Beanie and I are just home after attending a wonderful sighthound workshop organised by my friend and behaviourist Claire Martin of Chrysalis K9. Some dogs who attended were shy, some bold, some barky, some bouncy. As much as there were pervasive traits across the breed, there were just as many behaviours that were as diverse as possible. Food for thought.
Anyway, both of us had a whale of a time and I’m writing this today as Beanie is fast asleep, catching up on all the naps he missed out on yesterday.
The weekend was filled with novelty for Beanie. An unusually long drive, a new hotel room with loud corridors, a brand new outdoor workshop environment filled with new dogs, new people, caravans, lakes and toys that he had never encountered before.
So Beanie air scented anyone walking past, dragging me to the different equipment in the field to sniff and mark, gathering as much information as possible about all this novelty whilst still making sure I was always at the other end of the lead.
Now I have a shy, glass-half-empty dog. If we were to label his behaviour in environments like this, we’d reach for “lacking resilience”, “sensitive” or “fragile”. Beanie lets the world whirl around him as long as he can find a predictable little corner with me in all that chaos.
Very few people expect the dog who emerges the moment my training pouch comes out.
Every single structured activity we did at the workshop was novel in some way. Beanie ran through three hoops in a row at hoopers. He went into an agility tunnel and came out the other end in the first attempt. He stood on planks, tires, platforms, peanuts with back legs on and off and pivoting around. He tripped on a platform stepping back, looked at it, turned back to me and kept going. He learnt to freeze on a coin during scent work. He learnt a bow and it was so reliable in minutes that I could already add a cue, working amidst all those sighthounds, clickers, people, dogs and equipment. I was genuinely so blown away by how well he took to the day that it got me pondering on the drive back. Due credit here to Sarah Owings for inspiring this train of thought many months ago.
The Beanie who worked with me all day was an optimistic dog. One who has had roughly one hundred thousand moments marked and rewarded over two years and eight months of his much longer life. One who understands that if I ask him to do something, it was probably doable and he couldn’t really go wrong. Every moment of success is right around the corner for that Beanie.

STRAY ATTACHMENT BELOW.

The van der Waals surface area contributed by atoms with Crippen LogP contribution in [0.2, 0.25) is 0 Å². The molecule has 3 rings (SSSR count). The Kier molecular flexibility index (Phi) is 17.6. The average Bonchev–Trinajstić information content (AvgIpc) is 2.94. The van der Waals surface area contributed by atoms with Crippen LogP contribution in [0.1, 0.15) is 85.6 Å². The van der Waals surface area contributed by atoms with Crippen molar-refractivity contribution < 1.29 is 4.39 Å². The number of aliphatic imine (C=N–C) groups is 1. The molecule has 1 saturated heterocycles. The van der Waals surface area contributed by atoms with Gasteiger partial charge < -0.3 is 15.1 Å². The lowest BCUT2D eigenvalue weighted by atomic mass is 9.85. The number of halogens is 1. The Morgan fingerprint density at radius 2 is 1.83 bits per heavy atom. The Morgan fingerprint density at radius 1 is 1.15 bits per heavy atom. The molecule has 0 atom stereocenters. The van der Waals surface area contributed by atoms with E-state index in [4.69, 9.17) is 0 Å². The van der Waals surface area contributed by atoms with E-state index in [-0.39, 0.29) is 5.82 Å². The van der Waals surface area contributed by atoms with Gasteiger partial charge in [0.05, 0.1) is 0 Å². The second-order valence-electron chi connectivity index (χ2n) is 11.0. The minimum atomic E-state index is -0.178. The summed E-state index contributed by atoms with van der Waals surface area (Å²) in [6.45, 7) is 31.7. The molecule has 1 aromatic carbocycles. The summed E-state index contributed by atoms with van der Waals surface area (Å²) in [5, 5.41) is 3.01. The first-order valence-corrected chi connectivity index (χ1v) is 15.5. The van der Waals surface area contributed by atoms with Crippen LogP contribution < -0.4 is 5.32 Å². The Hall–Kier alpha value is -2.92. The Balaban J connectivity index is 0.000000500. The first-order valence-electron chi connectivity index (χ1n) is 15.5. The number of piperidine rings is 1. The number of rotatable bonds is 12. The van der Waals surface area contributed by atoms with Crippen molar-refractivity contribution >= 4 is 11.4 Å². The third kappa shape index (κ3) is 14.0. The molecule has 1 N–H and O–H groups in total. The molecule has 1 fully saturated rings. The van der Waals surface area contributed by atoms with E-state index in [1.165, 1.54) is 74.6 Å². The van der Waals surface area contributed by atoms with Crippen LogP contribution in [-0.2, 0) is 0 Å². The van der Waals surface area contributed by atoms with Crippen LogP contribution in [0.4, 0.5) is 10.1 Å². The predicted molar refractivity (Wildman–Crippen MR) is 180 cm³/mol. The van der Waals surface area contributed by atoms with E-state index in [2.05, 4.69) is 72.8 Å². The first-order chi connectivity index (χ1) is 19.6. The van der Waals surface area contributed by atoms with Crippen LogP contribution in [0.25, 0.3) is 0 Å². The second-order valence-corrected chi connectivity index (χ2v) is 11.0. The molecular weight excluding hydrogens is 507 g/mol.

Optimism is built from a matrix of successes and failures. If every action pays out in some way, that builds optimism that the next action is also likely to pay out. If actions are met with punishment, that builds pessimism that the next action might also result in punishment.
The sheer power of positive reinforcement training is what we saw when my glass-half-full Beanie ran through those hoops or stood on a wobbly board, having never done either of those things before in his life. He trusts the framework. He believes it will work out because it has in the past. As long as I keep structuring those experiences to remain achievable, I am building a juggernaut of confidence, one click at a time. The longer the history of success, the lower the fallout from a single failure.
A dog is optimistic about a human’s presence, a vet clinic, a bath, being alone, being crated, meeting another dog, going to a cafe, being outdoors or walking on the street if that context has continously brought about desirable consequences for that dog. A confidence-building exercise is really just a moment where the dog was right.
So let us not label a dog as “pessimistic” or “shuts down easily” and write him off. That dog needs a high rate of success through hundreds and thousands of moments of being correct over and over again. Every time a dog is being told that he made a mistake is chipping away at the reservoir that we spend years building up.
Then let us watch that dog come out of his shell and do something he has never done before like it was nothing new at all.